Day By Day

Monday, February 06, 2006

The Cartoon War -- Overblown?

Given the apocalyptic accounts pervading the blogosphere and some of the MSM, it is gratifying to find a balanced view of the Islamic protests over "blasphemous" Danish cartoons.

The Times reports:
FROM Zanzibar to the Maldives and from Sudan to Indonesia, protests against the cartoons of Muhammad spread to the furthest corners of the Islamic world, with imams denouncing them during Friday prayers.

However, many of the demonstrations were only attended by a handful of people, and calls for an international “day of anger” went largely unheeded. Despite some imams in the Middle East demanding the beheading of the cartoonists, violence was limited.

Read it here.

Amid all the hubbub and theats Iraqi Shiite Ayatollah al-Sistani stood out, as he has so often in the past, as a clarion call fpr moderation and reason.
In Iraq Grand Ayatollah Ali al-Sistani, the spiritual leader of the Shia majority, condemned the cartoons, describing them as “horrific action”. But the moderate septuagenarian leader suggested that “misguided and oppressive” elements in the militant Muslim community had helped to create a “distorted and dark image of the faith”.
Which raises the quesion -- why hasn't this guy won several Nobel Peace Prizes?

What we have here is obviously an attempt by radical Islamists to stage a show of strength to counter the perception that they are being marginalized. If, however, moderate voices like that of al-Sistani prevail the staged protests will provide further evidence of the ineffectiveness of Islamist radicalism. This becomes even more apparent when you consider that the most violent of these protests, in Damascus and Beirut, were ginned up by Syrian Baathists, whose agenda is quite different from that of the radicals.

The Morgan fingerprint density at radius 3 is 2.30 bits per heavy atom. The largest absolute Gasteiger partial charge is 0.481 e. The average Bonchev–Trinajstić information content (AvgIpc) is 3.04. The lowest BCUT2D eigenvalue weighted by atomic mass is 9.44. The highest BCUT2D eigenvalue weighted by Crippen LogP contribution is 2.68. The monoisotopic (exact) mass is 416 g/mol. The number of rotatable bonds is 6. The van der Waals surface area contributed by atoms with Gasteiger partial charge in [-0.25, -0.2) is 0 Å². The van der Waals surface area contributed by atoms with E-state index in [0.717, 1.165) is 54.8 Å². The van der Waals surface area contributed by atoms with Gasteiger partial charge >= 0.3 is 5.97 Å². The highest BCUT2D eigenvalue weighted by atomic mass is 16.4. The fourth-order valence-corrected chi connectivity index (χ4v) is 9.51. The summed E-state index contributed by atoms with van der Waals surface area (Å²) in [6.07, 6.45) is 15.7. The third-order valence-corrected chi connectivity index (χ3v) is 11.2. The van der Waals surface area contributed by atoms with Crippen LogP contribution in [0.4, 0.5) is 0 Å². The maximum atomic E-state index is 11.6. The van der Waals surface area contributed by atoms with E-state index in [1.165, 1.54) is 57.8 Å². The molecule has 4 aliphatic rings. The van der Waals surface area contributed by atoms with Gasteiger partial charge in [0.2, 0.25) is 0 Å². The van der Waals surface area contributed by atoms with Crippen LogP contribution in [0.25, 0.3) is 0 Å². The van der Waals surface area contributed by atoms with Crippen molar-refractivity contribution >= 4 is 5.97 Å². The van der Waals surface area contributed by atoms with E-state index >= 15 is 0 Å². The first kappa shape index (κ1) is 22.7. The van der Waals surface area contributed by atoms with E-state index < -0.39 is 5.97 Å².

Amy Kellog on FOX News reported on Tuesday afternoon that the riots were beginning to subside and that coverage had moved from the front pages to the insides of the major papers. She points out, though, that Arab satellite channels are stepping up their coverage. She notes that much of the protest is not religiously based, but mere political opportunism, as if the two could be separated in the Islamic world.


The WSJ points out that the Danish imams who spread the cartoon protests did so in coordination with several Muslim governments. Much of the protest has been coordinated by those governments. The western press has been slow to catch on to the fact that much of what they are seeing is standard "rent a mob" violence and are still writing about Muslim "rage."

Read it here. [subscription required]

Steven Spruiell of NRO has a long excerpt here.


My suggestion that Sistani is deserving of being awarded the Nobel Peace Prize is appearing elsewhere. I understand that Tom Friedman suggested it in his column, but wouldn't know -- nobody reads him anymore. It was also suggested on NRO's "Window on the Week" [here].

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